The new tutorials appear to show you how to physically fit your ship, but not how to really fit your ship. Back in my first days I'd take a ship and fit some big guns for big enemies, small guns from small enemies and make your classic newb lol fit.

We need to show new players how to properly fit a ship rather than the normal way of people sticking random things on a hull because it "sounded a good idea".

I did a quick search for fitting a ship on YouTube and looked at the first one from the results. Player made guides like this are what new players need...

EDIT - Literally within the hour after posting this blog..... 9 day toon in Caldari Militia with THIS fit -

The Solutions

There are a few things we could do to improve the NPE.
  • The whole game needs better explanation. ISK: The Ultimate Guide to Eve Online should be required reading for all new players. It's a great resource but under used.
  • Explain to new players that they need to wait for PvP and rushing in will result in death, despondency and a loss of ISK. Promote the role of "tackler", perhaps the fastest PvP role to train for.
  • Show how to fit a ship. Proper weapons layout, proper tank. Doesn't need to be detailed. Chose the right sized module for the ship, armour tank an armour ship, shield tank a shield ship and never, ever hull tank (even if you are a real man).
  • Explain the popular griefing tactics (can flipping) and scams in game and how the mechanics work.
  • Do more to get newbs to join a corporation, get on voice comms and learn from the vets. I would guess those players getting into a player corp early last longer than those who stay in a NPC corp simply because in a player corp you can learn from people.

The Conclusion

We have a big problem here. Eve Online is not about instant gratification. With Eve Online you need to invest time and patience to get anywhere. Of all the MMOG I've played Eve appears to have the oldest player base I've seen. Most in my corp are 30-something with wives and kids. Why? Because there isn't the instant gratification that comes with many games and therefore younger players tend not to stick with it.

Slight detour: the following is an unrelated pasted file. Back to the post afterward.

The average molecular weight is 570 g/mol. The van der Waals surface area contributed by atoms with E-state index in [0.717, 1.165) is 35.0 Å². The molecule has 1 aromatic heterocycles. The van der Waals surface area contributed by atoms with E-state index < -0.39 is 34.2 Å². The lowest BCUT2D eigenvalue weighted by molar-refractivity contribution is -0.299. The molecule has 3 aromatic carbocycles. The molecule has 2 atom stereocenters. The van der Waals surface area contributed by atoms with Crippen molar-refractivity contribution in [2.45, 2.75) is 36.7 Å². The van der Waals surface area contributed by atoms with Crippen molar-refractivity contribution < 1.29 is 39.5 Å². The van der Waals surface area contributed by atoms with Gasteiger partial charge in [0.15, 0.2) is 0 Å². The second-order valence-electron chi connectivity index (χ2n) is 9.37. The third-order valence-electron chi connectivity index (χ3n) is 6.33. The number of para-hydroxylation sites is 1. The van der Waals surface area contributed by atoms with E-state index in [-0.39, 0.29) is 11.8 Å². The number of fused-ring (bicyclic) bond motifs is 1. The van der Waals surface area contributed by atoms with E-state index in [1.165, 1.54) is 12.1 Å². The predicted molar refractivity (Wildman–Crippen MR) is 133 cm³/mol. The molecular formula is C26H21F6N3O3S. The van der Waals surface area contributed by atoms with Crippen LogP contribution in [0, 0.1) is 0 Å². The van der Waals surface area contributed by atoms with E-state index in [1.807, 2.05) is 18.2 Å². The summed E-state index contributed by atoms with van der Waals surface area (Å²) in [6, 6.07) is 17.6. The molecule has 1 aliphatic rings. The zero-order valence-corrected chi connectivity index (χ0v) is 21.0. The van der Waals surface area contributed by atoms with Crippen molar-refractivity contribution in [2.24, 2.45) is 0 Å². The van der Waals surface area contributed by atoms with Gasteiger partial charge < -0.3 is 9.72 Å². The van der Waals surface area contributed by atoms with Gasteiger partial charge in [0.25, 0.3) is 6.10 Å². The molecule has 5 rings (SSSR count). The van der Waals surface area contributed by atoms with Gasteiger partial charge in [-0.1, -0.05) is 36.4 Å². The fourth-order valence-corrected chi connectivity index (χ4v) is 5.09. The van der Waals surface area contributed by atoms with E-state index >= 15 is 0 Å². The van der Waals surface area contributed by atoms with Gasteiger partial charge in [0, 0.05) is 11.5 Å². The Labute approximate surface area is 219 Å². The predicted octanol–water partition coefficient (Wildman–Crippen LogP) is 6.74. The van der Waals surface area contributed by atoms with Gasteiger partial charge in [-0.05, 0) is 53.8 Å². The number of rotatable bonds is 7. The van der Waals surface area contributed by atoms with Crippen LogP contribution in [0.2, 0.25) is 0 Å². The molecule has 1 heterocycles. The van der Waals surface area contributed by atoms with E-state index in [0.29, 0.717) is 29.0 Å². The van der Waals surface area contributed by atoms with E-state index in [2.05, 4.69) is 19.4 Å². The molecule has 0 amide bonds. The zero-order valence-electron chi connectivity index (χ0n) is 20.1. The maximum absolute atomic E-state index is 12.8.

We need new blood in the game. We need to make the NPE better. But we must not change the fundamentals of Eve to get there.


  1. good point
    no suggestion
    i m still a noob miself

    1. I think most of us are newbs in some area of the game.

      But in the last two day's I've popped ships piloted by characters that are days old who are flying around low sec.

      It's not good for their health. But how do we address it? I don't know either.

  2. In your closing statement, you mention not changing the fundamentals, but what exactly are those? Reading through all of the banters for the summary, the definition of "fundamentals" seems to vary. The dichotomy seems to be centred around the opposing fundamentals of an open-world sandbox allowing all play-styles and an aggressive and compulsory PvP environment. These two fundamentals are not happy bed-fellows.

    To preserve the rookie game experience and allow less PvP-aware MMO players time to adjust, those fundamentals might have to bend a little.